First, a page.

Speaker: Stefan Kohl (Stuttgart)

Title: What do Thompson's Group $$V$$ and the Collatz Conjecture have in Common?

Abstract:

Actually let's start with a difference: to generate Thompson's group $$V$$, one needs 4 class transpositions, while the Collatz conjecture can already be encoded with 3. -- Now, what is a class transposition?

Denote a residue class $$r+m\mathbb{Z}$$ by $$r(m)$$. Given disjoint residue classes $$r_1(m_1)$$ and $$r_2(m_2)$$ of the integers, the corresponding class transposition $$\tau_{r_1(m_1),r_2(m_2)}$$ is the permutation of $$\mathbb{Z}$$ which interchanges $$r_1 + km_1$$ and $$r_2 + km_2$$ for each integer $$k$$ and which fixes all other points. Here it is understood that $$0 \leq r_i < m_i$$.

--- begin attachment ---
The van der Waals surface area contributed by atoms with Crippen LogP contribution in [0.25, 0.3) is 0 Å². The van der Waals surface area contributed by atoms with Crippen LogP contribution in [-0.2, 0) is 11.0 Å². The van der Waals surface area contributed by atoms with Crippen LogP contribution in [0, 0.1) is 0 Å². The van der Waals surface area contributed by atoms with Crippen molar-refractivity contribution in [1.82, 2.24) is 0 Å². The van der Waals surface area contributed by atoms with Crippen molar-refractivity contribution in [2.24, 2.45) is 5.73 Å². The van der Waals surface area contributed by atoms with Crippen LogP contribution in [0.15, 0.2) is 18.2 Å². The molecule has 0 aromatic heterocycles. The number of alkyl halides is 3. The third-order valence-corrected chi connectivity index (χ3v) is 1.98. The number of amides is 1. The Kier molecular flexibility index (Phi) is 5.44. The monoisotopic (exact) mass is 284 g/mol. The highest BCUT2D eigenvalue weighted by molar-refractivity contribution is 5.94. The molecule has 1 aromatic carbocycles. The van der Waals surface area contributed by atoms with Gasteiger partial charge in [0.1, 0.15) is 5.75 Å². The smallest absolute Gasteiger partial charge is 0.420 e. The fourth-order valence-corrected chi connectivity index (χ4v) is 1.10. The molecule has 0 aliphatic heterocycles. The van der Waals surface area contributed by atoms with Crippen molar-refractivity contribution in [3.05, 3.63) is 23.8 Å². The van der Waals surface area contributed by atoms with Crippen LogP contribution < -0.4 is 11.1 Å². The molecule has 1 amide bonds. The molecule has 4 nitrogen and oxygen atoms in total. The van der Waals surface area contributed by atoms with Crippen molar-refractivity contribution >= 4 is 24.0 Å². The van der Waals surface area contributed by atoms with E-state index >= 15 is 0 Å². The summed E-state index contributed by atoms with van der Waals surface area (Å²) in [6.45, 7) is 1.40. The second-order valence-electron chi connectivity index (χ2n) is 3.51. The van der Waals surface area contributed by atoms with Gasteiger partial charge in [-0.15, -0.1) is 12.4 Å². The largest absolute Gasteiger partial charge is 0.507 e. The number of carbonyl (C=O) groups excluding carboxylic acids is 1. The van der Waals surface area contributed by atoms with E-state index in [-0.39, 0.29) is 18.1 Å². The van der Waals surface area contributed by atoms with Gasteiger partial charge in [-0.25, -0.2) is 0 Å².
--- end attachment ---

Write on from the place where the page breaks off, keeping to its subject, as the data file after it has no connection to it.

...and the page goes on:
With this we have $$V \cong \langle \tau_{0(2),1(2)}, \tau_{1(2),2(4)}, \tau_{0(2),1(4)}, \tau_{1(4),2(4)} \rangle$$, where the four class transpositions correspond to the generators $$\kappa$$, $$\lambda$$, $$\mu$$ and $$\nu$$ already used by Higman in 1974.

On the other hand, the Collatz conjecture holds if and only if the group $$G := \langle \tau_{0(2),1(2)}, \tau_{1(2),2(4)}, \tau_{1(4),2(6)} \rangle$$ acts transitively on $$\mathbb{N}_0$$.

Apart from this, the talk will provide a brief survey of results on groups generated by few class transpositions obtained by means of computation.